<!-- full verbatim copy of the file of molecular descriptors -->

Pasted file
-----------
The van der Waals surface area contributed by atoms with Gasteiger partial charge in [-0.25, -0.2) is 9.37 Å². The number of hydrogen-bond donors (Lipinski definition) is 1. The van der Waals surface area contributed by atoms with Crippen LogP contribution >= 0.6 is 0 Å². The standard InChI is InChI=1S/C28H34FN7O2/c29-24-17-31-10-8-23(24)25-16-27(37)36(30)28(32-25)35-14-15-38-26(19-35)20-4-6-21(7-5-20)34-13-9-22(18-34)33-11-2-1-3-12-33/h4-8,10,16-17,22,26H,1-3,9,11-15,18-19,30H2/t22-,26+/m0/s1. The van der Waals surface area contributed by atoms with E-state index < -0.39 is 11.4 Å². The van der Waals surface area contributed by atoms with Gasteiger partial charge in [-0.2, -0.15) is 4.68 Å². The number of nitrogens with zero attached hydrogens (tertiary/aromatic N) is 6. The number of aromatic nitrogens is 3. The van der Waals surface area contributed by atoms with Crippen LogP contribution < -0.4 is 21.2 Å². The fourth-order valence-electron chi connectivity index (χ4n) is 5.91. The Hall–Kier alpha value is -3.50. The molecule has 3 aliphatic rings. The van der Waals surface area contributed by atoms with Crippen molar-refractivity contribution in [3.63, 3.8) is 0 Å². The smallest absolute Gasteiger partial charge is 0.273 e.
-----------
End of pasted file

The van der Waals surface area contributed by atoms with Gasteiger partial charge in [-0.25, -0.2) is 9.37 Å². The number of hydrogen-bond donors (Lipinski definition) is 1. The van der Waals surface area contributed by atoms with Crippen LogP contribution >= 0.6 is 0 Å². The standard InChI is InChI=1S/C28H34FN7O2/c29-24-17-31-10-8-23(24)25-16-27(37)36(30)28(32-25)35-14-15-38-26(19-35)20-4-6-21(7-5-20)34-13-9-22(18-34)33-11-2-1-3-12-33/h4-8,10,16-17,22,26H,1-3,9,11-15,18-19,30H2/t22-,26+/m0/s1. The van der Waals surface area contributed by atoms with E-state index < -0.39 is 11.4 Å². The van der Waals surface area contributed by atoms with Gasteiger partial charge in [-0.2, -0.15) is 4.68 Å². The number of nitrogens with zero attached hydrogens (tertiary/aromatic N) is 6. The number of aromatic nitrogens is 3. The van der Waals surface area contributed by atoms with Crippen LogP contribution < -0.4 is 21.2 Å². The fourth-order valence-electron chi connectivity index (χ4n) is 5.91. The Hall–Kier alpha value is -3.50. The molecule has 3 aliphatic rings. The van der Waals surface area contributed by atoms with Crippen molar-refractivity contribution in [3.63, 3.8) is 0 Å². The smallest absolute Gasteiger partial charge is 0.273 e.